POLErobics

POLErobics.

I woke up with this label stuck in my mind. To get this off my mind I wrote something earlier this morning on Facebook but by evening the label is still stuck in my mind. So I shall write a post here to exorcise it from my mind.

Why POLErobics?

Well, if you look at the video below this should be obvious.

By association this is a practice using the pole. If you keep moving and moving, faster and faster, non-stop, over and over, the speed and intensity of the movements will work your lungs and before you know it you will be grasping for breath.

The aerobics part is not obvious in this video because he is only moving at medium speed. Once he is familiar with the sequence he will be able to go faster. At that time the aerobics in this practice will come to the fore, and then we will be able to clearly see how pole + aerobics = POLErobics.

The pole is the first weapon I learned from my first Tai Chi teacher, hence it is my favorite weapon. However, this sequence here is not from him.

Instead, this sequence is from my Ngok Gar Kuen teacher, the late Grandmaster Cheong Fook, whom I consider to be my best teacher on the long pole. GM Cheong said that it is important to drill this sequence daily.

After years of playing with this sequence it is my opinion that the ability to apply the long pole hinges on the mastery of these three techniques that we term Arrow Pole, Killing Pole and Flinging Pole. Of the three movements I feel that Killing Pole is the most important with Flinging Pole coming second and Arrow Pole last.

Grandmaster Cheong Fook teaching the Arrow Pole

I taught my student this sequence to help him develop the skill of using the long pole form from my first Tai Chi teacher. In addition, this sequence can help to master certain key principles from the Tai Chi Classics which in turn can be applied to the practice of push hands.

Advertisements

Lessons of the Pole

Its nearly 3 weeks since my last post. I thought the economy is not doing that well, not that I can tell with all the work activity.

Started a third student on learning the pole that is from my first Tai Chi teacher. Its a basic Sao Lim pole but there are useful lessons to be learned.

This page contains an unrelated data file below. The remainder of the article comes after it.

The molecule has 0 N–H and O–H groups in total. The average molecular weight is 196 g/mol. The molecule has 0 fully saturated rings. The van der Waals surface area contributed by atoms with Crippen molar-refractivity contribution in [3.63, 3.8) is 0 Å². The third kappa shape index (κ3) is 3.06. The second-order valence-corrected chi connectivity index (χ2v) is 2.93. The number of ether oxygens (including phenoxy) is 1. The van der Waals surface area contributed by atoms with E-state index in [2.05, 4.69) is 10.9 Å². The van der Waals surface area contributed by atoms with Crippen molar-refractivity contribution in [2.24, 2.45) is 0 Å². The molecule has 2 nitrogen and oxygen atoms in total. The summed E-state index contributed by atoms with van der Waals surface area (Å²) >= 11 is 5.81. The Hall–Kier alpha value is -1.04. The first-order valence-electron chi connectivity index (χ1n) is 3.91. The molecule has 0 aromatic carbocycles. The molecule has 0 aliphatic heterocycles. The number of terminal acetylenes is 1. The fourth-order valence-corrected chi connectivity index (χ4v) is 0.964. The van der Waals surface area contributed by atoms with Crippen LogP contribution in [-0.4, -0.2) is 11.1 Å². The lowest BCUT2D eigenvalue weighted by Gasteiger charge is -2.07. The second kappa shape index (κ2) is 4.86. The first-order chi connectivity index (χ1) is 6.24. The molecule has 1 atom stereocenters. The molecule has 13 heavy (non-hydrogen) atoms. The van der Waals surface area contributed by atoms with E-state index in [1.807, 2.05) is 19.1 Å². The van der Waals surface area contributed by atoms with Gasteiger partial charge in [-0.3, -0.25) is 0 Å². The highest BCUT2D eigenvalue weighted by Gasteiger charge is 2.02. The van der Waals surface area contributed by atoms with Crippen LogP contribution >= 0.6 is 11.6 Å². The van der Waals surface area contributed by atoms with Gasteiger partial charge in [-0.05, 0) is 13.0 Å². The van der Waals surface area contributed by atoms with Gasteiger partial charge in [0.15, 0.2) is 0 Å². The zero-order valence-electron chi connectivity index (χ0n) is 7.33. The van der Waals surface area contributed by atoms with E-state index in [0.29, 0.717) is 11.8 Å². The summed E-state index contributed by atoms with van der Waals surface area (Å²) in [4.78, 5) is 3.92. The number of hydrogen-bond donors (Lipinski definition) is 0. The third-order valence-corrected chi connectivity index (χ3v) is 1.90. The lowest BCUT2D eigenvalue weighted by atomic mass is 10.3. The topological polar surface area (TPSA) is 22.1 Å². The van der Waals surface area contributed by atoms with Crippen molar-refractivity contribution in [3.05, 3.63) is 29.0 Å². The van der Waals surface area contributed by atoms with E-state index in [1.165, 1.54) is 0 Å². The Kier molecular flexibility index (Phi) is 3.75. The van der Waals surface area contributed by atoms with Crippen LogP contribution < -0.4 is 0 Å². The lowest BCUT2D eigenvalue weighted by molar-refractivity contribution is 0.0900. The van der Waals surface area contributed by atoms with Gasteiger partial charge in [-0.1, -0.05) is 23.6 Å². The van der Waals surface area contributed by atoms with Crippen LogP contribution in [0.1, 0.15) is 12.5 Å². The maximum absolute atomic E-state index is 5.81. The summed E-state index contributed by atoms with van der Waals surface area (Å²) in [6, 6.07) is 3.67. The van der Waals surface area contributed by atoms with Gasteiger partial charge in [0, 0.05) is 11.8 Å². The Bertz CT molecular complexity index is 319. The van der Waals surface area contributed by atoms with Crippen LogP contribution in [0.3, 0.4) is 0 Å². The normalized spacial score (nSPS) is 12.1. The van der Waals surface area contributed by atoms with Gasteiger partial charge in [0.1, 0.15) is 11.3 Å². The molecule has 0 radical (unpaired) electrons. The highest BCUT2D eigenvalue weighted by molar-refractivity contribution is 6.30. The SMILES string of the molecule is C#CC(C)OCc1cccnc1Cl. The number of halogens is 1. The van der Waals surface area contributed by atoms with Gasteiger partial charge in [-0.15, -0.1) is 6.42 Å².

Lesson 1 – as with solo form we must develop awareness. The length of the pole helps to expand the awareness space.

Lesson 2 – learn the meaning of the saying when young fear the fist, when old fear the pole.

Lesson 3 – again stop being obsessed with power. In using the pole power is useless if you fail to hit your opponent. Instead, if he hits you, especially with a solid pole, the pain and damage is much worse than getting hit by a fist or palm strike. So pay attention to the movement process to understand how to use the pole properly.

Lesson 4 – though the pole is heavy you must also learn to use it as if it is light. To do this you must learn the trick of manipulating the pole using proper biomechanics.

Lesson 5 – as with pole, so be with the fist. This means that the way you learn to handle the pole can be transferred across to the way you apply empty hand techniques in push hands.

Lesson 6 – don’t be long winded when using the pole. Learn to decisively move, hit and finish the opponent in 1-2 moves. Then apply the same to empty hand techniques.

Lesson 7 – enhance your body movement from learning the pole. Learn to move quickly, precisely and control the striking zone through stepping and body angling.

Lesson 8 – understand how to extend power further. Playing the pole a lot can develop wrist and arm strength. This can boost the striking techniques that is from Master Leong’s PKK arsenal.

Contact Training 6

In this clip after we got into the groove we let our body moved a little more, gyrating and bouncing gently to an inner rhythm, akin to a dance.

But not for long because as soon as my student couldn’t keep up with the rhythm he started opening up his spaces unknowingly to attack.

In the following clip we change focus to small, tight circles before letting it morph into freer circles. This inevitably led back to the pattern of movements in the clips shown in the earlier posts in this series.